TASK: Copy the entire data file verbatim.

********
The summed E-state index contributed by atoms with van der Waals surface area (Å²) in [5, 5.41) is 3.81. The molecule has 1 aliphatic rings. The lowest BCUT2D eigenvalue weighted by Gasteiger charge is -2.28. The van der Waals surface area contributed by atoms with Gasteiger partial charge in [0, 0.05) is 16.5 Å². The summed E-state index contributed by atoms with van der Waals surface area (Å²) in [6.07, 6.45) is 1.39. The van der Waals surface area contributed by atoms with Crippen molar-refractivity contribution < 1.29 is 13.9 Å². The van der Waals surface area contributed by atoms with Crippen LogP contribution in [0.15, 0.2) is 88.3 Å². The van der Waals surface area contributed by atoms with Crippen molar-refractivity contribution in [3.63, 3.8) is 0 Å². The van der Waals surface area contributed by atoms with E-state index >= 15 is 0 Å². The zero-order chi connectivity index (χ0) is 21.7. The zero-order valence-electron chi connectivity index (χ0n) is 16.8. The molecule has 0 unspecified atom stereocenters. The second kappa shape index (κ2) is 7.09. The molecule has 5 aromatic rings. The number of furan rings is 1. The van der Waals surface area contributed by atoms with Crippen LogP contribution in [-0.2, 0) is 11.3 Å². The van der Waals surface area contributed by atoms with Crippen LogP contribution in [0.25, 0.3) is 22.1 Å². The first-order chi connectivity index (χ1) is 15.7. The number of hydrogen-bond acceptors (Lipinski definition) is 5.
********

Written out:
The summed E-state index contributed by atoms with van der Waals surface area (Å²) in [5, 5.41) is 3.81. The molecule has 1 aliphatic rings. The lowest BCUT2D eigenvalue weighted by Gasteiger charge is -2.28. The van der Waals surface area contributed by atoms with Gasteiger partial charge in [0, 0.05) is 16.5 Å². The summed E-state index contributed by atoms with van der Waals surface area (Å²) in [6.07, 6.45) is 1.39. The van der Waals surface area contributed by atoms with Crippen molar-refractivity contribution < 1.29 is 13.9 Å². The van der Waals surface area contributed by atoms with Crippen LogP contribution in [0.15, 0.2) is 88.3 Å². The van der Waals surface area contributed by atoms with Crippen molar-refractivity contribution in [3.63, 3.8) is 0 Å². The van der Waals surface area contributed by atoms with E-state index >= 15 is 0 Å². The zero-order chi connectivity index (χ0) is 21.7. The zero-order valence-electron chi connectivity index (χ0n) is 16.8. The molecule has 0 unspecified atom stereocenters. The second kappa shape index (κ2) is 7.09. The molecule has 5 aromatic rings. The number of furan rings is 1. The van der Waals surface area contributed by atoms with Crippen LogP contribution in [-0.2, 0) is 11.3 Å². The van der Waals surface area contributed by atoms with Crippen LogP contribution in [0.25, 0.3) is 22.1 Å². The first-order chi connectivity index (χ1) is 15.7. The number of hydrogen-bond acceptors (Lipinski definition) is 5.